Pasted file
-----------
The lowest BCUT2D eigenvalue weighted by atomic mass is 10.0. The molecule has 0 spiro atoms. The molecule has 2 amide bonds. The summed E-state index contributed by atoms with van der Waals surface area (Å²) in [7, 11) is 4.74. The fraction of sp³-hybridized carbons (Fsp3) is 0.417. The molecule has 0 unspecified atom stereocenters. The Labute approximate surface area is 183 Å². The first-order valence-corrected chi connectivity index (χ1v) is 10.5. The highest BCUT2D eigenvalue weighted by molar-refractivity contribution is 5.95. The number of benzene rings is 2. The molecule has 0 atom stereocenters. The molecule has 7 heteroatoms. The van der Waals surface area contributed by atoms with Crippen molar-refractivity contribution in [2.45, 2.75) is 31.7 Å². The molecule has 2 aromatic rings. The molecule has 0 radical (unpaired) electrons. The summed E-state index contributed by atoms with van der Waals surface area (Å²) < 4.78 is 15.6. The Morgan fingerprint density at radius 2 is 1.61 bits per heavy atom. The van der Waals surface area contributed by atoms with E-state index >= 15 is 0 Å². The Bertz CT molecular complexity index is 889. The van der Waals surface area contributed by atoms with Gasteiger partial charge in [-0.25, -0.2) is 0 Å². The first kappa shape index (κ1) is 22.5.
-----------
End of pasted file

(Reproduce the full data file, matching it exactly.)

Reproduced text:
The lowest BCUT2D eigenvalue weighted by atomic mass is 10.0. The molecule has 0 spiro atoms. The molecule has 2 amide bonds. The summed E-state index contributed by atoms with van der Waals surface area (Å²) in [7, 11) is 4.74. The fraction of sp³-hybridized carbons (Fsp3) is 0.417. The molecule has 0 unspecified atom stereocenters. The Labute approximate surface area is 183 Å². The first-order valence-corrected chi connectivity index (χ1v) is 10.5. The highest BCUT2D eigenvalue weighted by molar-refractivity contribution is 5.95. The number of benzene rings is 2. The molecule has 0 atom stereocenters. The molecule has 7 heteroatoms. The van der Waals surface area contributed by atoms with Crippen molar-refractivity contribution in [2.45, 2.75) is 31.7 Å². The molecule has 2 aromatic rings. The molecule has 0 radical (unpaired) electrons. The summed E-state index contributed by atoms with van der Waals surface area (Å²) < 4.78 is 15.6. The Morgan fingerprint density at radius 2 is 1.61 bits per heavy atom. The van der Waals surface area contributed by atoms with E-state index >= 15 is 0 Å². The Bertz CT molecular complexity index is 889. The van der Waals surface area contributed by atoms with Gasteiger partial charge in [-0.25, -0.2) is 0 Å². The first kappa shape index (κ1) is 22.5.